In order to subject the surface of the hollow silica to terminal (meth)acrylic modification with the above-described (meth)acrylic-terminated silane coupling agent, it is preferable to subject a mixed solution of the hollow silica and the (meth)acrylic-terminated silane coupling agent to a hydrothermal reaction at 100° C. to 150° C. or to effect a reaction by irradiating this mixed solution with a microwave. That is, the surface chemical modification with the (meth)acrylic-terminated silane coupling agent cannot be effected by simply mixing the (meth)acrylic-terminated silane coupling agent and the hollow silica, and a desired surface reforming effect cannot be attained. If the reaction temperature is low in the hydrothermal reaction, satisfactory terminal (meth)acrylic modification cannot be effected. Conversely, if the reaction temperature is too high, the reactivity is reduced. Consequently, a preferable hydrothermal reaction temperature is 100° C. to 150° C. The hydrothermal reaction time is usually about 0.1 to 10 hours, although it depends on the reaction temperature. On the other hand, when the microwave is used, if the setting temperature is too low, satisfactory terminal (meth)acrylic modification cannot be effected. Therefore, for the same reason as in the above description, a preferable setting temperature is 90° C. to 150° C. The microwave with a frequency of 2.5 GHz is suitable for use. The terminal (meth)acrylic modification can be conducted usually in a short time of about 10 to 60 minutes by the microwave irradiation. Examples of mixed solutions to be subjected to this reaction include a reaction solution prepared from 3.8 percent by weight of hollow silica, 96 percent by weight of alcohol solvent (mixed solvent in which isopropyl alcohol to isobutyl alcohol is 1:4 (weight ratio)), 3 percent by weight of acetic acid, 1 percent by weight of water, and 0.04 percent by weight of silane coupling agent.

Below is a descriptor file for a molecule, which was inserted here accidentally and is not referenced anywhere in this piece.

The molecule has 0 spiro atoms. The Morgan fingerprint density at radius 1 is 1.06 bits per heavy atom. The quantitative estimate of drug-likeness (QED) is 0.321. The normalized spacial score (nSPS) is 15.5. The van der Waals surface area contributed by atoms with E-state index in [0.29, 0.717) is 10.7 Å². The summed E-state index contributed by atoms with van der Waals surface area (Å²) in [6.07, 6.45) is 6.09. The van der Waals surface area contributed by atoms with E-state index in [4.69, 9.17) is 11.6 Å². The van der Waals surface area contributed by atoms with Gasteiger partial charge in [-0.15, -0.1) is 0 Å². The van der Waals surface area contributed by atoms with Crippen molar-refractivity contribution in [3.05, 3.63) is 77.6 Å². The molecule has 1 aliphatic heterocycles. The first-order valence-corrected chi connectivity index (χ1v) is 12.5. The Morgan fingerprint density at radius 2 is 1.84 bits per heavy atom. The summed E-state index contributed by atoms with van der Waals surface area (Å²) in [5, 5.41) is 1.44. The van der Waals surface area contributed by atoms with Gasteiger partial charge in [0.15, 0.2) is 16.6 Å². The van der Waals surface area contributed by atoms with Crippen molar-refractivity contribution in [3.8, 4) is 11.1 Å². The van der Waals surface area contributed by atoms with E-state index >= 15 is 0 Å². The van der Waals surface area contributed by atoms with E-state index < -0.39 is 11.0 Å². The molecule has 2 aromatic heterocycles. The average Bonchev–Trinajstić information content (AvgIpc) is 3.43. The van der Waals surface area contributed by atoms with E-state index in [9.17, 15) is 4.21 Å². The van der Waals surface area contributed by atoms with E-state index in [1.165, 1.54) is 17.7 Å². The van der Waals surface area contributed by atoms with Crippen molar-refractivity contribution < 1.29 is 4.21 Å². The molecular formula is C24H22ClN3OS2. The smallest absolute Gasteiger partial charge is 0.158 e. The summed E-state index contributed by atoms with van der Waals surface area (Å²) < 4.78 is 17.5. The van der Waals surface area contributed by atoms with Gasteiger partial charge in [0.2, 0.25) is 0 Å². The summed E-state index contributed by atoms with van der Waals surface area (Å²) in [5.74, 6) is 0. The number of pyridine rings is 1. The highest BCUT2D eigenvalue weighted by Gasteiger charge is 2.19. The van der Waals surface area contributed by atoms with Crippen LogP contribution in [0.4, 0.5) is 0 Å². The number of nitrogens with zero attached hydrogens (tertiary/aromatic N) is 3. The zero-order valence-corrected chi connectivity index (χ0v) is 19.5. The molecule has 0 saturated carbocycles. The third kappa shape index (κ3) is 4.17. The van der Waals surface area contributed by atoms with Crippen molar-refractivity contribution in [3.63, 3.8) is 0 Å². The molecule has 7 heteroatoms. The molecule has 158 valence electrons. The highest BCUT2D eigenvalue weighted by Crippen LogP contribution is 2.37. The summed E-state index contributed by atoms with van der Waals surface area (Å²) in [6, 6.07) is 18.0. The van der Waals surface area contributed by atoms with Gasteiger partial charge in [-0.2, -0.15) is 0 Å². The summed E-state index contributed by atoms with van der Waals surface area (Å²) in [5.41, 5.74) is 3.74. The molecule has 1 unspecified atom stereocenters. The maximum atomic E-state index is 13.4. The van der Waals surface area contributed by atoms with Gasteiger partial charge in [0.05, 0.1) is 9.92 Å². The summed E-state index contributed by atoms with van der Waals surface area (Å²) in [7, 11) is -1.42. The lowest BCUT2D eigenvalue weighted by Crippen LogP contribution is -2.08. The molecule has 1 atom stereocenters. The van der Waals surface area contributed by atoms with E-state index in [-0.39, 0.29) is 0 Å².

When the surface of the hollow silica is chemically modified with the above-described (meth)acrylic-terminated silane coupling agent, the hollow silica is strongly bonded to the binder component. Consequently, even when the amount of blending of the hollow silica is increased, a low refractive index layer exhibiting excellent abrasion resistance can be formed and, therefore, the refractive index of the low refractive index layer can be decreased by increasing the amount of blending of the hollow silica.